At the sound of “electric motor,” most Ducati fans will burst into tears. However, the portfolio of the legendary motorcycle brand from Borgo Panigale now includes an eMTB equipped with a Shimano EP8 motor. How does the relatively new ebike brand fare against the experienced competition on the trail?

For an overview of the test fleet head to the group test: The best eMTB of 2021 – 25 models in review

Ducati TK-01RR | Shimano EP8/630 Wh | 180/170 mm (f/r)
26.38 kg in size L | € 6,990 | Manufacturer’s website

Ducati make eMTBs!? Yes, they do, and for their TK-01 RR they’ve teamed up with Italian ebike manufacturer THOK. Ducati’s € 6,990 eMTB doesn’t run on petrol and instead draws its power from a 630 Wh battery which fuels the Shimano EP8 motor. The large mudguard on the down tube, the fender on the rear as well as paintwork inspired by Ducati’s race bikes all underline the affiliation with the Italian motorbike brand. The whole thing elicits a real Italian race feeling. But it’s not just the paintwork of the Ducati that stands out in our test field. The manufacturing quality of the alloy frame is also distinctive, though the rough welds on the swingarm and rocker leave something to be desired. On the other hand, the hefty skid plate on the motor is awesome: it looks good and is very robust, though it definitely contributes to the high weight of our prototype bike. At a whopping 26.38 kg, it’s the heaviest bike in the entire test field. The production bike will hit the scales at 25.6 kg, which is still pretty heavy.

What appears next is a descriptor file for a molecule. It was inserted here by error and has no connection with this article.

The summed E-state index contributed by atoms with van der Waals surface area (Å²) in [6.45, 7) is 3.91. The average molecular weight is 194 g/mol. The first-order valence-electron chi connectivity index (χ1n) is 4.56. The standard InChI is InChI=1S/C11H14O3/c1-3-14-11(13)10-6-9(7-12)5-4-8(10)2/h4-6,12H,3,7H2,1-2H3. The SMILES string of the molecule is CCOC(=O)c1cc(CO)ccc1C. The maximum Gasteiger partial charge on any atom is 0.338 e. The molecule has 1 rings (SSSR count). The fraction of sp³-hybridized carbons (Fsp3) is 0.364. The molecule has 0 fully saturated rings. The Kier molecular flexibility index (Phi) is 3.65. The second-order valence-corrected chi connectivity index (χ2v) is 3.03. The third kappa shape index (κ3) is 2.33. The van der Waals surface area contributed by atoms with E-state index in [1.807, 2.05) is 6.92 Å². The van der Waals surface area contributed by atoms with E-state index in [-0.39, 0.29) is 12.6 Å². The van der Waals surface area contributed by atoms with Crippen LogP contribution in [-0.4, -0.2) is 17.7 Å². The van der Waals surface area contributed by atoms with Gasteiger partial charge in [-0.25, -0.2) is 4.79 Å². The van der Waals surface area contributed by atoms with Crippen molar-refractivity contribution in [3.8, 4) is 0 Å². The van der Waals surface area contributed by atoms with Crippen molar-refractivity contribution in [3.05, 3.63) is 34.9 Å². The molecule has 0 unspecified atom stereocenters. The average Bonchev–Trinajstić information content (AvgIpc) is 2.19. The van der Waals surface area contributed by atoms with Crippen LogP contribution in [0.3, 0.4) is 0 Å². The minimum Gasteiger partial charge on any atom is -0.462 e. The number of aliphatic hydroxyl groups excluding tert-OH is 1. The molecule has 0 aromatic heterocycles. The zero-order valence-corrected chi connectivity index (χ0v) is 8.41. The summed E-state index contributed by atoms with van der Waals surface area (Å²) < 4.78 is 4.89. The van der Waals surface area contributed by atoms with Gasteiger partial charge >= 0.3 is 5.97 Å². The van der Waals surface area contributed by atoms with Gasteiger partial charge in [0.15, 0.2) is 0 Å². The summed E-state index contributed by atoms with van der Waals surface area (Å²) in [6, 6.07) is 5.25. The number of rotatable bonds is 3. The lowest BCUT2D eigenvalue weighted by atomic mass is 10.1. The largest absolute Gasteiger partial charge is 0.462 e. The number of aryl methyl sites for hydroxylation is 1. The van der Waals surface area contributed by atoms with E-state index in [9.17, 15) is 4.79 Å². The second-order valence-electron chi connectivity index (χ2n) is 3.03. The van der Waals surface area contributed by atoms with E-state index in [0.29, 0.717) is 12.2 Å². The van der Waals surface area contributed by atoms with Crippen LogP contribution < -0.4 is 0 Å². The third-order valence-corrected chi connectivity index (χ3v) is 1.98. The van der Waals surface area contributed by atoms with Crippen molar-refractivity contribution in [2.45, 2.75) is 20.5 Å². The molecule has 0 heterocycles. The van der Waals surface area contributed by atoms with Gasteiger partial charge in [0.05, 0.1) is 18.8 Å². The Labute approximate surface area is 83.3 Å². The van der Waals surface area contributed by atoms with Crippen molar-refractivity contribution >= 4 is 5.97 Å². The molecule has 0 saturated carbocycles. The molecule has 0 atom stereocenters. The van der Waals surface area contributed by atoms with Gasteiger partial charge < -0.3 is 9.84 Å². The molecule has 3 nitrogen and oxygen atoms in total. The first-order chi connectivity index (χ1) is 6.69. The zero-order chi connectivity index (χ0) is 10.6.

For the spec of the TK-01 RR, Ducati rely on their motorsport partners